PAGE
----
Those for and against women being ordained as pastors agreed that there were only two categories of ordained leaders in the New Testament—elders and deacons.   The church has agreed that women can be ordained as elders so why is there conflict over women being ordained as pastors?  It is clear that this issue is not theological, since pastors as we define them today did not exist in the New Testament.  The issue is ecclesiological; that is, it is simply a matter of church order and reflects the prevailing culture.  As culture changes, so can structure.  The problem is that we have made a structural problem into a theological problem.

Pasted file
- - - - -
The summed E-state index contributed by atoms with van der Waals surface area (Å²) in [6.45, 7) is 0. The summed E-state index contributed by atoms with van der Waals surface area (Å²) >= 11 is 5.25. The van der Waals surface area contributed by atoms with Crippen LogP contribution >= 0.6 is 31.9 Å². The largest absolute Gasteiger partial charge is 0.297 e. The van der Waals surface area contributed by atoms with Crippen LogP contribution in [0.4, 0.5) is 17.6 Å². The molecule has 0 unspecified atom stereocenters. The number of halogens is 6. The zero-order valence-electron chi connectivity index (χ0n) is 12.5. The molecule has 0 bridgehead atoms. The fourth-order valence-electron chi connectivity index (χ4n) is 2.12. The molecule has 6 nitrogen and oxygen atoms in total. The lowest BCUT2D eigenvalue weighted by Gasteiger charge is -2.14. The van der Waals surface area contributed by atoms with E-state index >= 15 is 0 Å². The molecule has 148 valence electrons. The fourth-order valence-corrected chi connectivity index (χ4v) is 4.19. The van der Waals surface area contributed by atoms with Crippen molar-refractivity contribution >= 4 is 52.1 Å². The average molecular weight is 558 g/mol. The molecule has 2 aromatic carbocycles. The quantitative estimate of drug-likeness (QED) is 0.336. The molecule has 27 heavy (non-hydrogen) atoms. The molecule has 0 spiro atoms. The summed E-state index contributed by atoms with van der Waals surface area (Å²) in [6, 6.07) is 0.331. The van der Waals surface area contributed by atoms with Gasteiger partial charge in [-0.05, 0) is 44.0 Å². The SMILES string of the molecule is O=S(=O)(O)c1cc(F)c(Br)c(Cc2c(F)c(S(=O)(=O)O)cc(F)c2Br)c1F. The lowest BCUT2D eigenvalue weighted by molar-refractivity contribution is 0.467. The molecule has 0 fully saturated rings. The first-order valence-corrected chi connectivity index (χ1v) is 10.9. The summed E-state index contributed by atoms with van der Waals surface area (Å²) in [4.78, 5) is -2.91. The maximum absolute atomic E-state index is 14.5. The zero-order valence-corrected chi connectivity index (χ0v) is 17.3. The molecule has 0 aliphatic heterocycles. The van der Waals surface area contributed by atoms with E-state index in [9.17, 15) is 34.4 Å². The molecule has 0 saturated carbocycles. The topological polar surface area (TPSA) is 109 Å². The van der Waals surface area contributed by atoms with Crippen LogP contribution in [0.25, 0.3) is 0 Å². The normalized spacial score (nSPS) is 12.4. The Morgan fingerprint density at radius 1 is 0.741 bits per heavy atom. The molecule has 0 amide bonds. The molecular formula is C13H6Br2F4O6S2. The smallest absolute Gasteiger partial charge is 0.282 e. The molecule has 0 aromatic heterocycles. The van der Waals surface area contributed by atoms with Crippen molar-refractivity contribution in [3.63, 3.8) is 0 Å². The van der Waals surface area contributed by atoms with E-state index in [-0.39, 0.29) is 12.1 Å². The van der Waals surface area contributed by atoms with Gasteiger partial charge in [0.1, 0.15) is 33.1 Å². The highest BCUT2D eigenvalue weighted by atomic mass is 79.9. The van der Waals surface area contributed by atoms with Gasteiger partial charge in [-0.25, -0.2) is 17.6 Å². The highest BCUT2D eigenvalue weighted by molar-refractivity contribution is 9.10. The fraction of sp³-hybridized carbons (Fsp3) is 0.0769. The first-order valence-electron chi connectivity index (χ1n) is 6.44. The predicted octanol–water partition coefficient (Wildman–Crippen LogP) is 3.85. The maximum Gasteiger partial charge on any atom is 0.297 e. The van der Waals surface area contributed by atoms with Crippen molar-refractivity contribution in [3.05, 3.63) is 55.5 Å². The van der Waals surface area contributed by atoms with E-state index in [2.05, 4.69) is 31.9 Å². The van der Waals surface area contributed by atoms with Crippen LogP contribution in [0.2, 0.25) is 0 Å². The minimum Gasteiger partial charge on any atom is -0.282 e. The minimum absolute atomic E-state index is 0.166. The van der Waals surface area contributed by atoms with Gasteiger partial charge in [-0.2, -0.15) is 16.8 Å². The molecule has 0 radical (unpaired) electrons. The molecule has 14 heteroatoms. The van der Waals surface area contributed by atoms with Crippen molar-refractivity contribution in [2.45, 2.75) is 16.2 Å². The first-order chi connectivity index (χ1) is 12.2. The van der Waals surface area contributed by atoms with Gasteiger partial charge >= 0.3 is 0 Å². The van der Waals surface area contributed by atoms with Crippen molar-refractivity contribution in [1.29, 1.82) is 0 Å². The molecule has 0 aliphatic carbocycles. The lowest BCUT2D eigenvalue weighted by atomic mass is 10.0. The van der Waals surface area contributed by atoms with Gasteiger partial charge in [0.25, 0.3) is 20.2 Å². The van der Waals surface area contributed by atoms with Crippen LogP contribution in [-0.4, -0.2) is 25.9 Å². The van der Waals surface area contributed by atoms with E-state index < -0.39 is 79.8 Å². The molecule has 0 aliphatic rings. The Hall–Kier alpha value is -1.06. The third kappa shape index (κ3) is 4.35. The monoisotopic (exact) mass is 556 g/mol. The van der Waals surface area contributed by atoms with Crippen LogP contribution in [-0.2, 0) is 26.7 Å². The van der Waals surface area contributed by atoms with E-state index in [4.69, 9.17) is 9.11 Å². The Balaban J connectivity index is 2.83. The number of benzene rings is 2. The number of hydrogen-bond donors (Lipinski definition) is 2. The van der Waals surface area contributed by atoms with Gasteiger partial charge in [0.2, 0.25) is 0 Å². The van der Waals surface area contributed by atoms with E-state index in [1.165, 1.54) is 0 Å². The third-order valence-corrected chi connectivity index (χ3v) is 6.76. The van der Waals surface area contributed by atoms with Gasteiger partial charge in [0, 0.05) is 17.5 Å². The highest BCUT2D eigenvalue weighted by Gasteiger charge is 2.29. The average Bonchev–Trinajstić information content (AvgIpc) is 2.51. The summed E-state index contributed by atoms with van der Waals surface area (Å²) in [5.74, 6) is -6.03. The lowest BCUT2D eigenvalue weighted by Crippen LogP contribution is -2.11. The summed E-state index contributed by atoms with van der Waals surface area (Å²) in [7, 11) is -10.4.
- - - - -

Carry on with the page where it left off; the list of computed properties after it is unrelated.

The TOSC could not arrive at a consensus on whether women who serve as pastors can be ordained.  The Committee developed three options.  In brief here are the three options.  Option 1 argued against not only women being ordained but women serving as elders and pastors, based on what they called the Headship Principle.  Starting from creation, before Adam and Eve sinned God ordained that man should take the spiritual leadership of the family and the church.  Option 2 argued that women could be ordained as elders and pastors.  They based their argument on a theology of spiritual gifts.  God gives spiritual gifts to his people and there is no hint of any gender discrimination in the granting of these gifts (Romans 12:3-8; 1 Corinthians 12:1-30; Ephesians 4:11-13; 1 Peter 4:10-11).  Option 3 agreed that man is the head when it comes to spiritual matters but exceptions could be made as circumstances dictated, that under various circumstances women could be ordained as pastors.  None of the three options produced a majority on the Committee although those favoring ordination of women were in the majority.